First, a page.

Canadian Petroleum Producers Sustainability Report: GHG Intensity Unlikely to Drop
The greenhouse gas intensity metric for members of Canadian Association of Petroleum Producers remained virtually flat year-on-year and is unlikely to improve in coming years as the industry continues to move to more energy-intensive production methods such as hydraulic fracturing and sourcing fuel from oil sands, according to the industry’s latest sustainability report.
From 2010 to 2011, the industry’s greenhouse gas intensity remained at 0.32 metric tons of greenhouse gasses emitted per cubic meter of oil equivalent produced. But while the report says that the industry’s goal is to reduce its greenhouse gas intensity, the report also notes that this is an unlikely scenario in the near term.
Direct greenhouse gas emissions declined 0.5 percent from 88.1 million metric tons in 2010 to 87.6 million metric tons in 2011, and indirect emissions increased slightly from 14.3 million metric tons to 14.8 million metric tons. Taken together, total greenhouse emissions remained flat at 102.4 million metric tons.
The industry reduced its SO2 and NOx intensities by 11 percent and 6.5 percent respectively year-on-year, according to the report.
In 2010, the industry produced 0.9 metric tons of NOx per thousand cubic meters of oil equivalent production compared to 0.84 in 2011. This was the fifth consecutive year that NOx intensity has declined. The industry also recorded a 6 percent reduction in absolute NOx emissions. This metric has fallen every year since 2007.
The industry’s SO2 intensity decreased from 0.63 to 0.56 metric tons of SO2 per thousand cubic meters of oil equivalent production from 2010 to 2011. Nationally, SO2 emissions intensity has declined by 41 percent since 2007, the report says. Of CAPP’s three areas of production – oil sands, Western Canada and offshore drilling – oil sands production has the highest SO2 emissions per barrel of production, due to the high sulfur content of the oil found there. The introduction of sulfur recovery technologies helped the oil sands sector of the industry reduce its SO2 intensity by 19 percent year-on-year. Since 2007, the industry’s absolute SO2 emissions have fallen 35 percent.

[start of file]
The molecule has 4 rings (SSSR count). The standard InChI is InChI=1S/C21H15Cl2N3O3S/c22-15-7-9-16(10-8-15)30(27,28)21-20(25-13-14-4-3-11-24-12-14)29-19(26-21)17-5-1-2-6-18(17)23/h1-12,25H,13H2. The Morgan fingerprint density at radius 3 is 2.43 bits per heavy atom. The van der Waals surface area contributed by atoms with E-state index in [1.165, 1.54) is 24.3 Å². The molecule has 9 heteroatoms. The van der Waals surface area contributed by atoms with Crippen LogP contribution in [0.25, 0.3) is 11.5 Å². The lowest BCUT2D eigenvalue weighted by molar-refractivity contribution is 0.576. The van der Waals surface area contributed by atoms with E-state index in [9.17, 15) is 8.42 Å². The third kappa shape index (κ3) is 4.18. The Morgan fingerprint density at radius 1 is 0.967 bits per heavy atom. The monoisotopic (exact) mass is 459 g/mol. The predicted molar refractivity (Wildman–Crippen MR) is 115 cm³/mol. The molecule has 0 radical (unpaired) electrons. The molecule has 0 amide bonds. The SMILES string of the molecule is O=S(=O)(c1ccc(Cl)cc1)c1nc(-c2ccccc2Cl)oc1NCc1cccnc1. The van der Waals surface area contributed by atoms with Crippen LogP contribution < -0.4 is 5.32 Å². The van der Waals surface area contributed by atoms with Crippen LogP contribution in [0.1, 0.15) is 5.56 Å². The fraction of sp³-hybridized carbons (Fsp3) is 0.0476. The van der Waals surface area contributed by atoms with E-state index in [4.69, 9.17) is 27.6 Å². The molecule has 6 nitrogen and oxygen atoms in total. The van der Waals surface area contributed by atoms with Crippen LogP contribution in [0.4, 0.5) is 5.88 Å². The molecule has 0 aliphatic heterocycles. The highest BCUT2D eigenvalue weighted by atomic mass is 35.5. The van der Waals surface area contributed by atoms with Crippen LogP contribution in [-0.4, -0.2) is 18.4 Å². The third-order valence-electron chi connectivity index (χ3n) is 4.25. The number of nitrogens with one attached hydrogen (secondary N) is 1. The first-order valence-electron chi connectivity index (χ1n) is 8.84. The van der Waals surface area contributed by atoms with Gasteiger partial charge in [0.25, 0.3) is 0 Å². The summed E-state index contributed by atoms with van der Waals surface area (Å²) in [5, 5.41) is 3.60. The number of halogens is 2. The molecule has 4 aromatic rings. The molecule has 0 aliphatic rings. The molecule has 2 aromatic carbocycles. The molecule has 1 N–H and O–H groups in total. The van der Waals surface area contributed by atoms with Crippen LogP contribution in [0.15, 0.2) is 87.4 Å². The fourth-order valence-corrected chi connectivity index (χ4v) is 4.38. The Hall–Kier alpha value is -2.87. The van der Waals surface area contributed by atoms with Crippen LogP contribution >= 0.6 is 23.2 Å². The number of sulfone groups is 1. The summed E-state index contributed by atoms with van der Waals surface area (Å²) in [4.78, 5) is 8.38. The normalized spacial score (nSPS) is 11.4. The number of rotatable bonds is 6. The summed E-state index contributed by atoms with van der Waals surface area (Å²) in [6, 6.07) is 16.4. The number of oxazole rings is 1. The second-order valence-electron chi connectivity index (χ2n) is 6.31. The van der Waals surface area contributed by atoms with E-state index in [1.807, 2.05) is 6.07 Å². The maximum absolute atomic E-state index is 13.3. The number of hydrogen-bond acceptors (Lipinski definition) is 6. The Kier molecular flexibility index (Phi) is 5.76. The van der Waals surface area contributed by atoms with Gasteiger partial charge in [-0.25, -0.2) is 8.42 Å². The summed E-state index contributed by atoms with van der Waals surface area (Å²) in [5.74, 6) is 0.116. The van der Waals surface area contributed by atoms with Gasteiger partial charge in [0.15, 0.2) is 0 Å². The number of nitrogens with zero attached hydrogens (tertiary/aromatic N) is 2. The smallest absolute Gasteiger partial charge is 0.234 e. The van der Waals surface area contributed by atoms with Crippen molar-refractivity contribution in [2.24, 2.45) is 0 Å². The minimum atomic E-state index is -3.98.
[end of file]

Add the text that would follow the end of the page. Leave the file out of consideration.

CAPP credits the introduction of new technologies as the primary factor behind the reductions in NOx and SO2 emissions.
Fresh water withdrawals were down 12 per cent at oil sands mining operations, to 2.7 barrels per barrel of production; 10 per cent at in situ operations to 0.36 barrels; and 17 per cent at Western Canada operations to 0.72 barrels. The declines are due to industry’s successful efforts to improve recycling rates and use non-potable water sources where possible, the report says.
It became mandatory for CAPP members to report water reuse in Western Canada horizontal, multi-stage hydraulic fracturing operations in 2011. Some 5 percent of water was reused in these projects, the report says. CAPP says that the industry recognizes that this level of water use “must be improved.”
A report released in August by Stony Brook University found that the disposal of contaminated wastewater from hydraulic fracturing wells presents risks from salts and radioactive materials that are “several orders of magnitude larger” than for other potential water pollution events.
The total well count (active plus inactive wells) in Western Canada increased 14 per cent to 36,843 wells last year. Of the 32,684 abandoned conventional wells, 50 percent are under active reclamation, 23 per cent are being assessed and 27 per cent are temporarily deferred. Total active footprint for oil sands mining operations was up seven per cent in 2011 to 76,070 hectares, including 10 per cent in some stage of the reclamation process, the report says.
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